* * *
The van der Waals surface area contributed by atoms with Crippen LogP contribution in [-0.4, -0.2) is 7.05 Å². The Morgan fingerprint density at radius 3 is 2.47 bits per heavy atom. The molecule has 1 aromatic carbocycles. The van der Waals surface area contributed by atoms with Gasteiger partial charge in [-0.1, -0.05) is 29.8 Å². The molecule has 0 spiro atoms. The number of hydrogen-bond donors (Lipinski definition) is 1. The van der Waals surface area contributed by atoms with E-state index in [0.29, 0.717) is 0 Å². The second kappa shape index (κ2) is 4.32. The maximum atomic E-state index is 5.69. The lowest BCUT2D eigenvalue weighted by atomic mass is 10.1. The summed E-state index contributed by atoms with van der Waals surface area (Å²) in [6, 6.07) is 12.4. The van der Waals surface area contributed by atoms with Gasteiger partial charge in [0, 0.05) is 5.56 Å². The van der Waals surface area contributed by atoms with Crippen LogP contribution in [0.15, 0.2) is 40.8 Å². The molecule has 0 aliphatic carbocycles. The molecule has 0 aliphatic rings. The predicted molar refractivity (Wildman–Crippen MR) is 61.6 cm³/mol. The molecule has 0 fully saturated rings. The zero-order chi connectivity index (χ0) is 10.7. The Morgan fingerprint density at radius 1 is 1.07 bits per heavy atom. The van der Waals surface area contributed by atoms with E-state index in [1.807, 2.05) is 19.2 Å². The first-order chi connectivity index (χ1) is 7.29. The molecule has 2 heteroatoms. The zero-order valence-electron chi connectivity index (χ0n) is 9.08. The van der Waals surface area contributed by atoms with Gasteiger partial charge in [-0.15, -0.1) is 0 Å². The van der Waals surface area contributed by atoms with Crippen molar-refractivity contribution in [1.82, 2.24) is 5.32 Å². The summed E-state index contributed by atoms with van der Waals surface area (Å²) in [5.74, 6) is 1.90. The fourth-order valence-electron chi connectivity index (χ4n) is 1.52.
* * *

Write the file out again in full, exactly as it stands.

The van der Waals surface area contributed by atoms with Crippen LogP contribution in [-0.4, -0.2) is 7.05 Å². The Morgan fingerprint density at radius 3 is 2.47 bits per heavy atom. The molecule has 1 aromatic carbocycles. The van der Waals surface area contributed by atoms with Gasteiger partial charge in [-0.1, -0.05) is 29.8 Å². The molecule has 0 spiro atoms. The number of hydrogen-bond donors (Lipinski definition) is 1. The van der Waals surface area contributed by atoms with E-state index in [0.29, 0.717) is 0 Å². The second kappa shape index (κ2) is 4.32. The maximum atomic E-state index is 5.69. The lowest BCUT2D eigenvalue weighted by atomic mass is 10.1. The summed E-state index contributed by atoms with van der Waals surface area (Å²) in [6, 6.07) is 12.4. The van der Waals surface area contributed by atoms with Gasteiger partial charge in [0, 0.05) is 5.56 Å². The van der Waals surface area contributed by atoms with Crippen LogP contribution in [0.15, 0.2) is 40.8 Å². The molecule has 0 aliphatic carbocycles. The molecule has 0 aliphatic rings. The predicted molar refractivity (Wildman–Crippen MR) is 61.6 cm³/mol. The molecule has 0 fully saturated rings. The zero-order chi connectivity index (χ0) is 10.7. The Morgan fingerprint density at radius 1 is 1.07 bits per heavy atom. The van der Waals surface area contributed by atoms with E-state index in [1.807, 2.05) is 19.2 Å². The first-order chi connectivity index (χ1) is 7.29. The molecule has 2 heteroatoms. The zero-order valence-electron chi connectivity index (χ0n) is 9.08. The van der Waals surface area contributed by atoms with Gasteiger partial charge in [-0.15, -0.1) is 0 Å². The van der Waals surface area contributed by atoms with Crippen molar-refractivity contribution in [1.82, 2.24) is 5.32 Å². The summed E-state index contributed by atoms with van der Waals surface area (Å²) in [5.74, 6) is 1.90. The fourth-order valence-electron chi connectivity index (χ4n) is 1.52.